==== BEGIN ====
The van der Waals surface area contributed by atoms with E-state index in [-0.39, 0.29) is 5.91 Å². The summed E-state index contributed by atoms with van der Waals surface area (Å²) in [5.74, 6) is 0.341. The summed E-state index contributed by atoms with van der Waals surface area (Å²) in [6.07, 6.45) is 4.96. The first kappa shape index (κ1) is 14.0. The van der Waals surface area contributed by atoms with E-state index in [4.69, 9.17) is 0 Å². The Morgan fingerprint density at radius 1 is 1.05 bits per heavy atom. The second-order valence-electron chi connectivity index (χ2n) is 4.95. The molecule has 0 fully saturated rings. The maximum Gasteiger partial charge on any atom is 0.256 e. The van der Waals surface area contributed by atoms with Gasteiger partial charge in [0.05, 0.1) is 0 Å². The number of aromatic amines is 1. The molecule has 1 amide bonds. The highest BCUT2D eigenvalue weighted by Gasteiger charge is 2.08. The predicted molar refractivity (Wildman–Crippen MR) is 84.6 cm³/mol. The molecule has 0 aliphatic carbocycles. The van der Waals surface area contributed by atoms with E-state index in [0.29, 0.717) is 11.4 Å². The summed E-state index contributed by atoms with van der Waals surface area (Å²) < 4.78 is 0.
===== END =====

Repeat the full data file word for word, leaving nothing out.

The van der Waals surface area contributed by atoms with E-state index in [-0.39, 0.29) is 5.91 Å². The summed E-state index contributed by atoms with van der Waals surface area (Å²) in [5.74, 6) is 0.341. The summed E-state index contributed by atoms with van der Waals surface area (Å²) in [6.07, 6.45) is 4.96. The first kappa shape index (κ1) is 14.0. The van der Waals surface area contributed by atoms with E-state index in [4.69, 9.17) is 0 Å². The Morgan fingerprint density at radius 1 is 1.05 bits per heavy atom. The second-order valence-electron chi connectivity index (χ2n) is 4.95. The molecule has 0 fully saturated rings. The maximum Gasteiger partial charge on any atom is 0.256 e. The van der Waals surface area contributed by atoms with Gasteiger partial charge in [0.05, 0.1) is 0 Å². The number of aromatic amines is 1. The molecule has 1 amide bonds. The highest BCUT2D eigenvalue weighted by Gasteiger charge is 2.08. The predicted molar refractivity (Wildman–Crippen MR) is 84.6 cm³/mol. The molecule has 0 aliphatic carbocycles. The van der Waals surface area contributed by atoms with E-state index in [0.29, 0.717) is 11.4 Å². The summed E-state index contributed by atoms with van der Waals surface area (Å²) < 4.78 is 0.